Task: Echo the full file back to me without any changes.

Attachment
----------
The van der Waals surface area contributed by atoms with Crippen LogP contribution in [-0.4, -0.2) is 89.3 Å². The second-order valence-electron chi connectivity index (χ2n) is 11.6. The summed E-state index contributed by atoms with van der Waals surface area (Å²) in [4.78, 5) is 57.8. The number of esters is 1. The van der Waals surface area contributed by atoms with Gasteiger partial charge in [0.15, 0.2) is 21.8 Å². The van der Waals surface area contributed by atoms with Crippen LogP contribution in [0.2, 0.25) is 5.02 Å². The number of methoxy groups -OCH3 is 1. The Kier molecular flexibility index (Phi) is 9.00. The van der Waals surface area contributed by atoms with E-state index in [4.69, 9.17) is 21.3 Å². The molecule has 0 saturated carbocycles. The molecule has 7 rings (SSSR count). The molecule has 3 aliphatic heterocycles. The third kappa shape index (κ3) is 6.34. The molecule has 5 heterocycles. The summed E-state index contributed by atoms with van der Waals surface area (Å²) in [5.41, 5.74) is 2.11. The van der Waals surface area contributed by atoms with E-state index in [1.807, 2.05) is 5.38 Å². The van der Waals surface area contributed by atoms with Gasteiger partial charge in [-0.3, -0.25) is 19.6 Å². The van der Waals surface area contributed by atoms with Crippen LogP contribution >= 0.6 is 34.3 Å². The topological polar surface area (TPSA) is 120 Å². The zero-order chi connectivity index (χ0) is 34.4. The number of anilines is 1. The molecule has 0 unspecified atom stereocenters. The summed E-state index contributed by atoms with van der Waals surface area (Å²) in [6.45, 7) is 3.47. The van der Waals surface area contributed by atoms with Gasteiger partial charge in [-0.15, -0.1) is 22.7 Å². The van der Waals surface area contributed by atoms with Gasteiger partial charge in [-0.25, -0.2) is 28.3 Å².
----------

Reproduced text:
The van der Waals surface area contributed by atoms with Crippen LogP contribution in [-0.4, -0.2) is 89.3 Å². The second-order valence-electron chi connectivity index (χ2n) is 11.6. The summed E-state index contributed by atoms with van der Waals surface area (Å²) in [4.78, 5) is 57.8. The number of esters is 1. The van der Waals surface area contributed by atoms with Gasteiger partial charge in [0.15, 0.2) is 21.8 Å². The van der Waals surface area contributed by atoms with Crippen LogP contribution in [0.2, 0.25) is 5.02 Å². The number of methoxy groups -OCH3 is 1. The Kier molecular flexibility index (Phi) is 9.00. The van der Waals surface area contributed by atoms with E-state index in [4.69, 9.17) is 21.3 Å². The molecule has 0 saturated carbocycles. The molecule has 7 rings (SSSR count). The molecule has 3 aliphatic heterocycles. The third kappa shape index (κ3) is 6.34. The molecule has 5 heterocycles. The summed E-state index contributed by atoms with van der Waals surface area (Å²) in [5.41, 5.74) is 2.11. The van der Waals surface area contributed by atoms with E-state index in [1.807, 2.05) is 5.38 Å². The van der Waals surface area contributed by atoms with Gasteiger partial charge in [-0.3, -0.25) is 19.6 Å². The van der Waals surface area contributed by atoms with Crippen LogP contribution >= 0.6 is 34.3 Å². The topological polar surface area (TPSA) is 120 Å². The zero-order chi connectivity index (χ0) is 34.4. The number of anilines is 1. The molecule has 0 unspecified atom stereocenters. The summed E-state index contributed by atoms with van der Waals surface area (Å²) in [6.45, 7) is 3.47. The van der Waals surface area contributed by atoms with Gasteiger partial charge in [-0.15, -0.1) is 22.7 Å². The van der Waals surface area contributed by atoms with Gasteiger partial charge in [-0.25, -0.2) is 28.3 Å².